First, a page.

Ajahn Brahm

On Jan. 11, 2020 after meditation, we learned about the importance and the challenges of Listening from Dharma teachers Ajahn Brahm and Toni Packer.

During our “Teachers’ Corner” session, we shared a series of clips from a Dharma talk “Total Listening”, and excerpts from an article “Finding a New Way to Listen”. The full video of the talk and the article are listed below. Also check out our suggestions on another Dharma talk about Listening, and the Homework that may help us get started in the practice to become better listeners!

Happy learning!


Dharma Video on Listening:

In this Dharma Talk, Ajahn Brahm discussed a wide range of ideas about Listening, including: the importance of listening, how to practice listening during meditation, understanding the challenges people face when trying to express themselves, and our habitual tendencies to “bends the truth” — a hindrances to our ability to listen. He also advised us on becoming an “open listener” with no filters, and to “listening to life”. Towards the end of his talk, he reminded us that “listening to the words” is not the same as “listening“.

During our session we watched the following clips: 00:57-11:42, 15:21-19:21, 31:33-45:55.

Total Listening” by Ajahn Brahm**

** Phra Visuddhisamvarathera AM, known as Ajahn Brahmavaṃso, or simply Ajahn Brahm (7 August 1951 ~), is a British-Australian Theravada Buddhist monk. Before becoming a monk, he studied theoretical physics at Emmanuel College, University of Cambridge in the late 1960s and taught in high school for one year before traveling to Thailand and train with the Ajahn Chah Bodhinyana Mahathera. Ajahn Brahm was ordained in Bangkok at the age of twenty-three by Somdet Kiaw, the late Abbot of Wat Saket. He subsequently spent nine years studying and training in the forest meditation tradition under Ajahn Chah. Currently Ajahn Brahm is the Abbot of Bodhinyana Monastery, in Serpentine, Western Australia. He is also the founding father of an emergent Australian forest tradition of Buddhist monasticism focused on being true to the original roots of the Buddha’s Teaching of Dhamma and Vinaya.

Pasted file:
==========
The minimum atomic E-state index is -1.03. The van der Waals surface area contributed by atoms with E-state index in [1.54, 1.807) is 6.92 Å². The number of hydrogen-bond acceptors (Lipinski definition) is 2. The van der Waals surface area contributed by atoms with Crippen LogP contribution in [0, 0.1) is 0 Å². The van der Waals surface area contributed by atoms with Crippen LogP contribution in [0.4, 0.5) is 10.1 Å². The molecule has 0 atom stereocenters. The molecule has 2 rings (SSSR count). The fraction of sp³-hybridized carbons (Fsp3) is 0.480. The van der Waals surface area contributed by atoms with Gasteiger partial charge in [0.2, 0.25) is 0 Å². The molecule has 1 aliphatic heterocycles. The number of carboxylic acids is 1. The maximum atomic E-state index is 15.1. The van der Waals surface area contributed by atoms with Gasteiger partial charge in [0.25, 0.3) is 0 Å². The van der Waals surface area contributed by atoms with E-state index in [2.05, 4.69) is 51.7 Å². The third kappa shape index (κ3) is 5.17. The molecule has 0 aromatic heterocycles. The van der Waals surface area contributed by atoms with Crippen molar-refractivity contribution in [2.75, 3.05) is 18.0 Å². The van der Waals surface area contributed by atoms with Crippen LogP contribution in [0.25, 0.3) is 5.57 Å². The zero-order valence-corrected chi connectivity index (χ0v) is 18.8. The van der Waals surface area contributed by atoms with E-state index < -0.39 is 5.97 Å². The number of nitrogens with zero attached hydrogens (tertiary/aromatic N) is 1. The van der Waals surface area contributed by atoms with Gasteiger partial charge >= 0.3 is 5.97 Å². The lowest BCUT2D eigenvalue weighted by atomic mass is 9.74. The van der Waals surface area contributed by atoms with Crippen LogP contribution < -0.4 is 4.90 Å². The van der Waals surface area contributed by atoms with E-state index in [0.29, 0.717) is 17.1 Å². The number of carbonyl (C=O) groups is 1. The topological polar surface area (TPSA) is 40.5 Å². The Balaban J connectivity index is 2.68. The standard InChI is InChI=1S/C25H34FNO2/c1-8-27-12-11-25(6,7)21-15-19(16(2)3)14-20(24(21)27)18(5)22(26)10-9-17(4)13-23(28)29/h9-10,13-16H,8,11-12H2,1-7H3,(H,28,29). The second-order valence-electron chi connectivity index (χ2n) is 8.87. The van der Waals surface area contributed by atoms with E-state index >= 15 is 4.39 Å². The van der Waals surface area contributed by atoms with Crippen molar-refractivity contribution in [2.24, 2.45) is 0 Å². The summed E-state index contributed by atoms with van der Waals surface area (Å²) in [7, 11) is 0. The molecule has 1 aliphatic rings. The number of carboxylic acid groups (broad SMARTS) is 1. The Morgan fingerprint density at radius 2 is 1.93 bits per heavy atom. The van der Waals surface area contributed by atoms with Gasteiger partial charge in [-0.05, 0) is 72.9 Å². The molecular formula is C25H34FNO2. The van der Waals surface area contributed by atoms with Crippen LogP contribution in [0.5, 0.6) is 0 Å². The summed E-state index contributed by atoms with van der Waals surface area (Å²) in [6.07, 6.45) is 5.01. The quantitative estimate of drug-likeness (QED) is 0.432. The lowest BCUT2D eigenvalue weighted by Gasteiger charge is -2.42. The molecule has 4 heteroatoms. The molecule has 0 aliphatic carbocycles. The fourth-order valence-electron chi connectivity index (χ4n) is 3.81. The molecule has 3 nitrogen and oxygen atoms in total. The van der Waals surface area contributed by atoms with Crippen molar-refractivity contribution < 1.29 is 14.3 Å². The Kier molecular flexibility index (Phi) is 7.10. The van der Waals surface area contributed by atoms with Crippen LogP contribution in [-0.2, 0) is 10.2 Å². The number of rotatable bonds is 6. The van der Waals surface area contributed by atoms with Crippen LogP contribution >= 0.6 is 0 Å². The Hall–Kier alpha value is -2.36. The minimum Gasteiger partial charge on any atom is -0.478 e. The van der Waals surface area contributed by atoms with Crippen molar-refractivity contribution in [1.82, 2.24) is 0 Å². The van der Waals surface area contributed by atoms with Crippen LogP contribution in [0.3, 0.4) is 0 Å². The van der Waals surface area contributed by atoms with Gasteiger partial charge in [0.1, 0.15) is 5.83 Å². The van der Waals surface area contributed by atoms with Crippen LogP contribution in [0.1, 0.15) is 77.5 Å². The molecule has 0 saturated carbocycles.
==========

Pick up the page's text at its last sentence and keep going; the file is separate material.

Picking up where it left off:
Readings on Listening

The article shared below contains a collection of transcripts for 3 Dharma Talks by Toni Packer. Although at first glance, only the first talk “Finding a New Way to Listen” seems to be about Listening, we do recommend reading the entire collection because they are all about being truly presence and paying attention — which is the essence of listening and being a good listener.

During our session, we only have time to read through the second page of the PDF together. We hope you will enjoy reading the rest.

SOURCE: https://www.lionsroar.com/the-simple-presence-of-attention/ 

*** Toni Packer (April, 1927 – August 23, 2013) was a teacher of “meditative inquiry”, and the founder of Springwater Center.Packer was a former student in the Sanbo Kyodan lineage of Zen Buddhism, and was previously in line to be the successor of Phillip Kapleau at the Rochester Zen Center.


Extra Learning Material on Listening

If you would like to hear directly from Toni Packer, here is one of her recorded Dharma Talk on Listening:
(TECH. NOTE: The recording has a problem with echo at the beginning. The sound become normal again at ~01:40)


Suggested Homework

Try following Ms. Packer’s advice in “Finding a New Way to Listen” and start asking questions:

Where is my listening coming from this moment…?
Is it hampered by different ideas and attitudes or does it arise from a moment of being truly present?

More specifically, let’s all ask ourselves:

How can I possibly hear you when I am dying to say something myself? How can I take the time and care to understand you when I think that I am right and you are wrong? When I’m sure that I know better?
Can I hear you when I have fixed images about how you have been in the past, how you have criticized or flattered me? Can I listen freely when I would like you to be different from the way you are? Do I have the patience to listen to you when I think I already know what you are going to say? Am I open to listening to you when I am judging you?
Can I hear what you are saying when I am convinced that you are stupid? Am I listening to you in the same way that I listen to someone else?